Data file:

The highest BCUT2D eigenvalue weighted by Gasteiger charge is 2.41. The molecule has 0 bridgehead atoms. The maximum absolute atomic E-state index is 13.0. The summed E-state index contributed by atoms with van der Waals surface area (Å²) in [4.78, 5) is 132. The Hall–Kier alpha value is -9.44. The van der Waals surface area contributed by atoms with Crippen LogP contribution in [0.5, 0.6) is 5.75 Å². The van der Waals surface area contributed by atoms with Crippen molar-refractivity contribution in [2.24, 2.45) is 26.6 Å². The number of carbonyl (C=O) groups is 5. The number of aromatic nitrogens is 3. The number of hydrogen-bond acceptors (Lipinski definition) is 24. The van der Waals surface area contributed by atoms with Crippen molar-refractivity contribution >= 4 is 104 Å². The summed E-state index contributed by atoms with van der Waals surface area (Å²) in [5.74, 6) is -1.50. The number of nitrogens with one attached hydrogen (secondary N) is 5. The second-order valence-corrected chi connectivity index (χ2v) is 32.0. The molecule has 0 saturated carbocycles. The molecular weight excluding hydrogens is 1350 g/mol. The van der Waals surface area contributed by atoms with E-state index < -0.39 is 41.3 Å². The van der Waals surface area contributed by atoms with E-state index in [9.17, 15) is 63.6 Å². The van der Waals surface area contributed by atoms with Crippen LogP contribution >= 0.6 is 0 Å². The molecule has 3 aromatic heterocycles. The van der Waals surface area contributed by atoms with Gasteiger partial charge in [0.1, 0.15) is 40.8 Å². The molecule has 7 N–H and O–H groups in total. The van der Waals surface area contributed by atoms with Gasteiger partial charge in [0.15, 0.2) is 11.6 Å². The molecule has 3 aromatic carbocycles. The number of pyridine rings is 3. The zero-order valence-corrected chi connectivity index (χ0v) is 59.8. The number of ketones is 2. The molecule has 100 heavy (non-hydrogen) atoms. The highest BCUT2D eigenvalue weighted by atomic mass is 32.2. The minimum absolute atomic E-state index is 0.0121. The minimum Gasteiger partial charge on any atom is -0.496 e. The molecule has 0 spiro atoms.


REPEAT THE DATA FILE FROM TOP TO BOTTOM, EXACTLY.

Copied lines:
The highest BCUT2D eigenvalue weighted by Gasteiger charge is 2.41. The molecule has 0 bridgehead atoms. The maximum absolute atomic E-state index is 13.0. The summed E-state index contributed by atoms with van der Waals surface area (Å²) in [4.78, 5) is 132. The Hall–Kier alpha value is -9.44. The van der Waals surface area contributed by atoms with Crippen LogP contribution in [0.5, 0.6) is 5.75 Å². The van der Waals surface area contributed by atoms with Crippen molar-refractivity contribution in [2.24, 2.45) is 26.6 Å². The number of carbonyl (C=O) groups is 5. The number of aromatic nitrogens is 3. The number of hydrogen-bond acceptors (Lipinski definition) is 24. The van der Waals surface area contributed by atoms with Crippen molar-refractivity contribution >= 4 is 104 Å². The summed E-state index contributed by atoms with van der Waals surface area (Å²) in [5.74, 6) is -1.50. The number of nitrogens with one attached hydrogen (secondary N) is 5. The second-order valence-corrected chi connectivity index (χ2v) is 32.0. The molecule has 0 saturated carbocycles. The molecular weight excluding hydrogens is 1350 g/mol. The van der Waals surface area contributed by atoms with E-state index < -0.39 is 41.3 Å². The van der Waals surface area contributed by atoms with E-state index in [9.17, 15) is 63.6 Å². The van der Waals surface area contributed by atoms with Crippen LogP contribution >= 0.6 is 0 Å². The molecule has 3 aromatic heterocycles. The van der Waals surface area contributed by atoms with Gasteiger partial charge in [0.1, 0.15) is 40.8 Å². The molecule has 7 N–H and O–H groups in total. The van der Waals surface area contributed by atoms with Gasteiger partial charge in [0.15, 0.2) is 11.6 Å². The molecule has 3 aromatic carbocycles. The number of pyridine rings is 3. The zero-order valence-corrected chi connectivity index (χ0v) is 59.8. The number of ketones is 2. The molecule has 100 heavy (non-hydrogen) atoms. The highest BCUT2D eigenvalue weighted by atomic mass is 32.2. The minimum absolute atomic E-state index is 0.0121. The minimum Gasteiger partial charge on any atom is -0.496 e. The molecule has 0 spiro atoms.